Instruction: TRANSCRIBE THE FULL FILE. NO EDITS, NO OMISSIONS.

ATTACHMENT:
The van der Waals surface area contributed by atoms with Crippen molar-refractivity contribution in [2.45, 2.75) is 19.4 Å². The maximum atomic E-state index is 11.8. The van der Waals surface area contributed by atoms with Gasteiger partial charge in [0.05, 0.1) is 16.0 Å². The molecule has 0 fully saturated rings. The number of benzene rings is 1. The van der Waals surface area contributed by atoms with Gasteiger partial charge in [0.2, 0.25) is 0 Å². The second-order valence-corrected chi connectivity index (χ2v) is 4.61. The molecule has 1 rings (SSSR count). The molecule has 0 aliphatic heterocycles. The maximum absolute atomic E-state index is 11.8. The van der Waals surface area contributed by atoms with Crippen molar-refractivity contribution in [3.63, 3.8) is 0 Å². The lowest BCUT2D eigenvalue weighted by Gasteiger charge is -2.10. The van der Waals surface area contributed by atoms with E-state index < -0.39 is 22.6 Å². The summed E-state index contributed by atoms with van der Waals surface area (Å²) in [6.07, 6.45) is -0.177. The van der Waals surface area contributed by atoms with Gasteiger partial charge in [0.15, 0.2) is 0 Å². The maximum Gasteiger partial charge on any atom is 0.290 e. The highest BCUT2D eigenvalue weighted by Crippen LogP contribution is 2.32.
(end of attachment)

The van der Waals surface area contributed by atoms with Crippen molar-refractivity contribution in [2.45, 2.75) is 19.4 Å². The maximum atomic E-state index is 11.8. The van der Waals surface area contributed by atoms with Gasteiger partial charge in [0.05, 0.1) is 16.0 Å². The molecule has 0 fully saturated rings. The number of benzene rings is 1. The van der Waals surface area contributed by atoms with Gasteiger partial charge in [0.2, 0.25) is 0 Å². The second-order valence-corrected chi connectivity index (χ2v) is 4.61. The molecule has 1 rings (SSSR count). The molecule has 0 aliphatic heterocycles. The maximum absolute atomic E-state index is 11.8. The van der Waals surface area contributed by atoms with Crippen molar-refractivity contribution in [3.63, 3.8) is 0 Å². The lowest BCUT2D eigenvalue weighted by Gasteiger charge is -2.10. The van der Waals surface area contributed by atoms with E-state index < -0.39 is 22.6 Å². The summed E-state index contributed by atoms with van der Waals surface area (Å²) in [6.07, 6.45) is -0.177. The van der Waals surface area contributed by atoms with Gasteiger partial charge in [0.15, 0.2) is 0 Å². The maximum Gasteiger partial charge on any atom is 0.290 e. The highest BCUT2D eigenvalue weighted by Crippen LogP contribution is 2.32.